The Solicitors Regulation Authority has been ordered to pay a solicitor’s costs after allegations were brought based on what the tribunal called ‘errors and misunderstandings’.
The Solicitors Disciplinary Tribunal opted to make the regulator pay Adrian Ring’s costs after unnecessarily forcing him into a full hearing for a sanction that could have been handed out internally.
Ring, formerly with London firm Lawrence Stephens Solicitors, was found to have filed a witness statement explaining a mistake with an assertion that was untrue and misleading, as well as failing to attend court or comply with court directions. But the tribunal found Ring had been careless rather than reckless or dishonest when he made an inadvertent error in his statement. The tribunal agreed this misconduct was worthy of a £2,000 fine with £5,000 costs.
With a number of other allegations found unproved, the tribunal ordered the SRA pay £27,000 towards Ring’s costs – a relatively rare decision from the tribunal, particularly where some misconduct has been found. Allegations were found not to have been properly brought and based on a series of mistakes, including investigators failing to obtain a relevant file and making what Ring’s counsel called ‘legal errors’ which made the case ‘unsustainable’.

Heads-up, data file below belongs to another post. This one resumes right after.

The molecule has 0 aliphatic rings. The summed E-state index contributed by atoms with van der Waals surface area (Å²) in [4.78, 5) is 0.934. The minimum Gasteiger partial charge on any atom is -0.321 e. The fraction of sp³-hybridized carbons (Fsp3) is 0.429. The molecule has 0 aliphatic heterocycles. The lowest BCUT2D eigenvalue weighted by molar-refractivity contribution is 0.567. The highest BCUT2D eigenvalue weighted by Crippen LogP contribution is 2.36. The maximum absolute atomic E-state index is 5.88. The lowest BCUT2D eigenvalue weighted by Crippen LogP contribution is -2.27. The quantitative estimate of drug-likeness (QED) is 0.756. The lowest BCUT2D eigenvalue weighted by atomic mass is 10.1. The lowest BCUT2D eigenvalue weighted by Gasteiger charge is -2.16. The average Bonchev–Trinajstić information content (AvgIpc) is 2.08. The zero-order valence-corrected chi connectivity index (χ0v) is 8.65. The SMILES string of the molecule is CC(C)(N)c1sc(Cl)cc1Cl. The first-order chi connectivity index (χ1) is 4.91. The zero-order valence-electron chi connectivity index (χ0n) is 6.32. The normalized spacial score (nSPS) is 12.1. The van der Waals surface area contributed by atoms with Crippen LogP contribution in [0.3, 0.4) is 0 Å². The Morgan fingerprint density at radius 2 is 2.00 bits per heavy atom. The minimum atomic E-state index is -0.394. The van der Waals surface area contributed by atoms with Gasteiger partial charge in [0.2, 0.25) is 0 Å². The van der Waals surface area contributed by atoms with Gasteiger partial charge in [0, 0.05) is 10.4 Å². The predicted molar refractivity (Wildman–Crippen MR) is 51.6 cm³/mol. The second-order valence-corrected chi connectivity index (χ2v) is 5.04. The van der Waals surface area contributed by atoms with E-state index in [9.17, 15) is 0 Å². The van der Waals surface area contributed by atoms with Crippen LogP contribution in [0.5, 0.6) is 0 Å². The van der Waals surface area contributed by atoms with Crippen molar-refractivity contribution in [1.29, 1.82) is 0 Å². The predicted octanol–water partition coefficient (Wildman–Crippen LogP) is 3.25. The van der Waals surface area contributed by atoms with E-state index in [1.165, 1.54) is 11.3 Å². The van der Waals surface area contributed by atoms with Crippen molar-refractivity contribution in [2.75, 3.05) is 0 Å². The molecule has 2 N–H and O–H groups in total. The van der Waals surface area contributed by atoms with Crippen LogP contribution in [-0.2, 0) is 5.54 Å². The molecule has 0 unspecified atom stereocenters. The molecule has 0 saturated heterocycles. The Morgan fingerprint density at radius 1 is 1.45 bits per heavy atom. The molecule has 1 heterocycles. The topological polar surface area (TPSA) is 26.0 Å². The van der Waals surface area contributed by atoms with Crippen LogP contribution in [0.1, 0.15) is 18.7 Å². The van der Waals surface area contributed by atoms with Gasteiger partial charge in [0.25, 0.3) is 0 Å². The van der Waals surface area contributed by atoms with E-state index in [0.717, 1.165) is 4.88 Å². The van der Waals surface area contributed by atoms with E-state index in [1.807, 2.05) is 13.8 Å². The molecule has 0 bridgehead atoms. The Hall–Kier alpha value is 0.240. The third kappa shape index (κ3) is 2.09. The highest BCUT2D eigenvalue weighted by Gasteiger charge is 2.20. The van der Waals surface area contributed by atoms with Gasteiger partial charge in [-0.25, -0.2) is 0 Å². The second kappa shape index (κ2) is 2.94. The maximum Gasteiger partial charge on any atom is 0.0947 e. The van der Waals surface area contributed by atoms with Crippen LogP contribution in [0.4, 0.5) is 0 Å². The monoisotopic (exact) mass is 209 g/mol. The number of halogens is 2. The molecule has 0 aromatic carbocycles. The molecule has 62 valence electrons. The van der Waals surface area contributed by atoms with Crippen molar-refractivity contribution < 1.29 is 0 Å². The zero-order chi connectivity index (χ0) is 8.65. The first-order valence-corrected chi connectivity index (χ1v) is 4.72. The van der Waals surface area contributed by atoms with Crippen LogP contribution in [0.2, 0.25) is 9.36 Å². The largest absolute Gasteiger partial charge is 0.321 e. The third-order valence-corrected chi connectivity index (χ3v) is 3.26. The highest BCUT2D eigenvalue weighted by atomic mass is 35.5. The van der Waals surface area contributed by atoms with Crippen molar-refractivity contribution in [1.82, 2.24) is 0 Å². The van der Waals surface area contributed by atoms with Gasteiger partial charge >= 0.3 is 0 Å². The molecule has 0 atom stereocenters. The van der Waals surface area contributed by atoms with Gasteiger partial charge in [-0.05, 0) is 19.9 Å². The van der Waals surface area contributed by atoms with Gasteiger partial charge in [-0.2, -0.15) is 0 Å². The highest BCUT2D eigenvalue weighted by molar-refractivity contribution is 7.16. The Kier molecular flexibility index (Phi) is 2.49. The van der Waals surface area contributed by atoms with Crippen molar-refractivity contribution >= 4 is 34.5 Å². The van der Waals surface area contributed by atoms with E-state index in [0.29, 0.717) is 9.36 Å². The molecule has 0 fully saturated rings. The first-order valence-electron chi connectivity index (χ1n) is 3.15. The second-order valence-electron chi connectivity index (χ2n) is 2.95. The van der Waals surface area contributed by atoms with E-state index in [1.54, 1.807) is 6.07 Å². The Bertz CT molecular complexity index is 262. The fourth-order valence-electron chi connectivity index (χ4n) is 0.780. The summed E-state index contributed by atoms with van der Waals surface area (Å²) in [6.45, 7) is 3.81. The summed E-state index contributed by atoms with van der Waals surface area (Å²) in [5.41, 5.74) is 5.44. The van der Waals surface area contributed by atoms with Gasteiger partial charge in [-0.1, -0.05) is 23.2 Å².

The tribunal heard that investigating teams spent 234 hours on the matter, with a further 165 hours for preparing the prosecution. A total of 15 different fee earners were listed by the SRA as having been engaged.
Ring, a solicitor for 18 years, was investigated after a complaint from a former client. Acting for a property owner in a repossession claim, he had to apply in 2016 for the court to set aside a default judgment made against his client after a series of procedural issues. A witness statement for this application was alleged to have misled the court.
The SRA submitted that Ring had failed to act in his client’s best interests or provide a proper standard of service, and was therefore in breach of two principles.
But Gregory Treverton-Jones QC, for Ring, said the SRA had brought a ‘heavy handed and in some respects very unattractive’ case following a ‘flawed’ investigation. He said the regulator had cited no more than negligence, and argued that none of the failings that occurred amounted to professional misconduct.
The tribunal said Ring had ‘clearly been careless’ in failing to check his statement, but he believed it to be true at the time.